She asked if I wanted to go out for a beer.
She gave me her number.
I went home.
Later I called.
We had a beer.
That was in Oct. 2005. Chapman and I were touring around and landed at Kansas State University where one of my PhD students was professoring.
Our first event was a wine and cheese where K-Staters could come out and poke real-live Canadians with a stick. Afterwards, this woman started chatting me up (see above).
Back then, the feds provided something approaching $20 million to U.S. institutions to edumucate them about Canada; maybe influence a future politician; who knows.
Amy the French professor included Quebecois literature in one of her courses so was part of this Canadian studies group, even though I tried to explain that Quebec wasn’t part of Canada.
So she went to that meeting to check out the Canadians.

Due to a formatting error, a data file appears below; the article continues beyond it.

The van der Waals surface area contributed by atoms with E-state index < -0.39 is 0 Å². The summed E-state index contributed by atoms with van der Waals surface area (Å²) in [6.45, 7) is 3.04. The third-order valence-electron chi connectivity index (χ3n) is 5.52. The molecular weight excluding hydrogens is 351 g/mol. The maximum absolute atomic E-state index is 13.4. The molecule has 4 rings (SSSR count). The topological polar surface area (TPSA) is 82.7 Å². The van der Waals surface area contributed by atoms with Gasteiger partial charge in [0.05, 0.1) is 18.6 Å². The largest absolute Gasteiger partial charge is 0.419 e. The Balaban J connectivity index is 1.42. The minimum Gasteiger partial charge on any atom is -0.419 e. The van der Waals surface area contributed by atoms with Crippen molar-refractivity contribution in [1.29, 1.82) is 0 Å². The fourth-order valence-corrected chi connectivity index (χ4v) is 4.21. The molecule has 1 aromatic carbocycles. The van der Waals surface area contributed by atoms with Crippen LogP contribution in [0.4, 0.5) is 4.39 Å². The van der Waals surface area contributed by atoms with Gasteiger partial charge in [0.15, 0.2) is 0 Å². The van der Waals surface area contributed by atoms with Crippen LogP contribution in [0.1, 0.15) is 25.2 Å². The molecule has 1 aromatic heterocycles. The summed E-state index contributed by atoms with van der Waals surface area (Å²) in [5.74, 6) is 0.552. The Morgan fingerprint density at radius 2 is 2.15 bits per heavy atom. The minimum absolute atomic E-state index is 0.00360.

Not sure if that Canadian studies money is still around, but the Canadian government is taking another bold initiative with neighbors even further south: the Canadian government, courtesy of taxpayers, is sending a food truck to Mexico to serve poutine.
As reported by Tina Nguyen in The Braiser via Toronto’s National Post, the truck will be serving a Mexican-ized version of poutine, using Oaxaca
cheese instead of curds. Also on the menu are Alberta beef tourtière (beef pie), and maple-glazed Albacore tuna.
If José Andrés once described culinary diplomacy as “sending hidden messages through food,” the Canadian government’s message is not so much “hidden” as it is “sad and desperate”: “What do you not like about me? I can change! Really! Is it the cheese? Do you not like the curds? I can find something else! I can dress sexier! I’ll even have a threesome with the Albacore tuna! I’ll do anything for you! PLEASE LOVE ME.”
Amy loves me.